Dr. Alice Latinne
“Southeast Asia is a hotspot of both biodiversity and emerging infectious diseases. Unfortunately, a large part of this exceptional endemic biodiversity is threatened by human activities. Through my work, I aim at improving our knowledge of endangered biodiversity in Southeast Asia and other regions and its role in the emergence of zoonotic infectious diseases. I am working to improve both human health and biodiversity in this region.”
Senior Fellow Bio
As a research scientist at EcoHealth Alliance, Dr. Alice Latinne aims at better understanding the dynamics of pathogens within and among wildlife populations, livestock, and humans, with a focus on projects in Asia. Alice studies the evolutionary dynamics of host-pathogen interactions, and their co-evolution at the phylogenetic and phylogeographic scale, in order to assess the risk of zoonotic pathogens emergence at high-risk human-wildlife interfaces.
Alice’s work aims to explain patterns and likelihood of pathogen sharing among species, and to determine how the host phylogenetic and phylogeographic structure affects pathogen distribution and cross-species transmission. Alice is currently involved with our work on Nipah virus and host dynamics in S. Asia and assessing the risk of bat Coronavirus emergence in live animal markets of southern China.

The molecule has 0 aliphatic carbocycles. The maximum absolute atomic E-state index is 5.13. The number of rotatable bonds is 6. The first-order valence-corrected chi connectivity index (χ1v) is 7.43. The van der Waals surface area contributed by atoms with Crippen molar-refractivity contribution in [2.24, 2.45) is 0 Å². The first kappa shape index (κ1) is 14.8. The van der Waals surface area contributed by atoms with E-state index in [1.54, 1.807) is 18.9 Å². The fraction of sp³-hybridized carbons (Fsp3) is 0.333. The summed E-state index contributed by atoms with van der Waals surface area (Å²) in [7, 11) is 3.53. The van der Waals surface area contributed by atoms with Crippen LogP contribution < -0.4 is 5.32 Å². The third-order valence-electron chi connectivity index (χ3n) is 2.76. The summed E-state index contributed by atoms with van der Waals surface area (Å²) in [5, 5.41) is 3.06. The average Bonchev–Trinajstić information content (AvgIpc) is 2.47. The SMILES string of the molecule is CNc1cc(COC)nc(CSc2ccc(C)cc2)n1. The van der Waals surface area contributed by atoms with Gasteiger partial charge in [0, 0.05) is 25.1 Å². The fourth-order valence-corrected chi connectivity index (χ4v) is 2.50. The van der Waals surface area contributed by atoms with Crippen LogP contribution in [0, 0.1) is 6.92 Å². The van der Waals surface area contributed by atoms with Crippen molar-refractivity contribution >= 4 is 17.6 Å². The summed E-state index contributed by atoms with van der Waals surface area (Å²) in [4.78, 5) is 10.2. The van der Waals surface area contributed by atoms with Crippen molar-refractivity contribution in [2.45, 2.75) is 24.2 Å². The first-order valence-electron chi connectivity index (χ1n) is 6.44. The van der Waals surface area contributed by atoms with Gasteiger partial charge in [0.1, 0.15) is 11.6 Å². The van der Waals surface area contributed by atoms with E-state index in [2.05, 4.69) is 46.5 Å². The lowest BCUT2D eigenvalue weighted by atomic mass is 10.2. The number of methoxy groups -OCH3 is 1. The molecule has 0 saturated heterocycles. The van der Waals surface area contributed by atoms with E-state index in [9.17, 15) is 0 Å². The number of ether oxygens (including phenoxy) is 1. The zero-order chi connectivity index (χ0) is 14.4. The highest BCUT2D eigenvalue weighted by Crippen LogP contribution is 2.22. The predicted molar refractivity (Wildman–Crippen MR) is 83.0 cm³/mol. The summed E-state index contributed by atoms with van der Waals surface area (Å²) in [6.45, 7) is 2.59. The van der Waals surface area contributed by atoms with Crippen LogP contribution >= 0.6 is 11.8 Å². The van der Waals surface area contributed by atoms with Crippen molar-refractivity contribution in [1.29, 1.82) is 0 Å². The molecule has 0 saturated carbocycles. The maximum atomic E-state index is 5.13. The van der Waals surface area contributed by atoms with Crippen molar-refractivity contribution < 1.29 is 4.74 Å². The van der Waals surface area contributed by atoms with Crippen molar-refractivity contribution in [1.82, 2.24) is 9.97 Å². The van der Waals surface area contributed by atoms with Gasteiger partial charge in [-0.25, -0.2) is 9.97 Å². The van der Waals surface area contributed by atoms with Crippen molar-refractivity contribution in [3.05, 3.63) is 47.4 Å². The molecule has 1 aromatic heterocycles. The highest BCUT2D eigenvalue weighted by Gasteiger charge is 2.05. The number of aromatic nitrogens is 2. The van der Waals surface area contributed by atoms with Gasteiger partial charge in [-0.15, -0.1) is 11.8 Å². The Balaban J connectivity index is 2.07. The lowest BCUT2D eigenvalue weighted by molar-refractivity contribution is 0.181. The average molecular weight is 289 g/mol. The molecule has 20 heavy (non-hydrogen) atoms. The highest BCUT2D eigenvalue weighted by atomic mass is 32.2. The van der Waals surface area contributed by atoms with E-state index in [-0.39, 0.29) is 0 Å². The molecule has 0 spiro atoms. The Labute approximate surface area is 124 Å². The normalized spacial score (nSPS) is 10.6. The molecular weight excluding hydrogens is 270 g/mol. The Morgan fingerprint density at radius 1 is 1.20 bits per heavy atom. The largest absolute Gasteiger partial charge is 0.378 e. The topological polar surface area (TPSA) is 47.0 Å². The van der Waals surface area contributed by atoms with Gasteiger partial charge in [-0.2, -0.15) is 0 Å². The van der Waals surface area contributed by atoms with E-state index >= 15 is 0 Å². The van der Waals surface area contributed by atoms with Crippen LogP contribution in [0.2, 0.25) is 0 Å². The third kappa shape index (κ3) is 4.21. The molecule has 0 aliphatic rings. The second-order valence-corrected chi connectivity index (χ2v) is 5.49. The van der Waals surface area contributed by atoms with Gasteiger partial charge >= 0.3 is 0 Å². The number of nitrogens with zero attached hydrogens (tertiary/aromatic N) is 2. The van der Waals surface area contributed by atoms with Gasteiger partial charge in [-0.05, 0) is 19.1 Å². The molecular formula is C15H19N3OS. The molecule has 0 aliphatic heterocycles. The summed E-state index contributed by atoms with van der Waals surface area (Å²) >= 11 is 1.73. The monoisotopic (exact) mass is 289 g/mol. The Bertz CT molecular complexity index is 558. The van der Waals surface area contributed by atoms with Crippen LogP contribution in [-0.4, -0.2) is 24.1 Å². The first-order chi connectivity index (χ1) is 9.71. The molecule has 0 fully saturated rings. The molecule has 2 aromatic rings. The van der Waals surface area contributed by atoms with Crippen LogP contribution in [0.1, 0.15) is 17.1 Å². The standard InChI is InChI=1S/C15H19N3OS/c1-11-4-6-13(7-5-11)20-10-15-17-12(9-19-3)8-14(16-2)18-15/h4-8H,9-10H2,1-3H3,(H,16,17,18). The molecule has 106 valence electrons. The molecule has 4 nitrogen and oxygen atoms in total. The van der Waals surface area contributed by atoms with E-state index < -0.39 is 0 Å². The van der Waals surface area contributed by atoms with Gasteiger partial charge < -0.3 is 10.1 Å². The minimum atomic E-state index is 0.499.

Trained as an evolutionary biologist, Alice earned her M.Sc. in Animal Biology and her Ph.D. in Molecular Biology at the University of Liège in Belgium. Her Ph.D. dissertation aimed at exploring the diversity and evolutionary history of murid rodents in limestone karsts of Thailand. During her doctoral research, Alice has spent a long time trapping rodents and small mammals in Southeast Asia before analysing the collected samples in genetics laboratory.
Prior to her current position at EcoHealth Alliance, Alice was a Marie Curie COFUND fellow and she conducted postdoctoral research at the Institut des Sciences de l’Evolution in Montpellier (ISEM) and at the Kasetsart University in Thailand. Her research goals were directed toward understanding the evolution of murid rodents and their associated parasites and pathogens in Southeast Asia.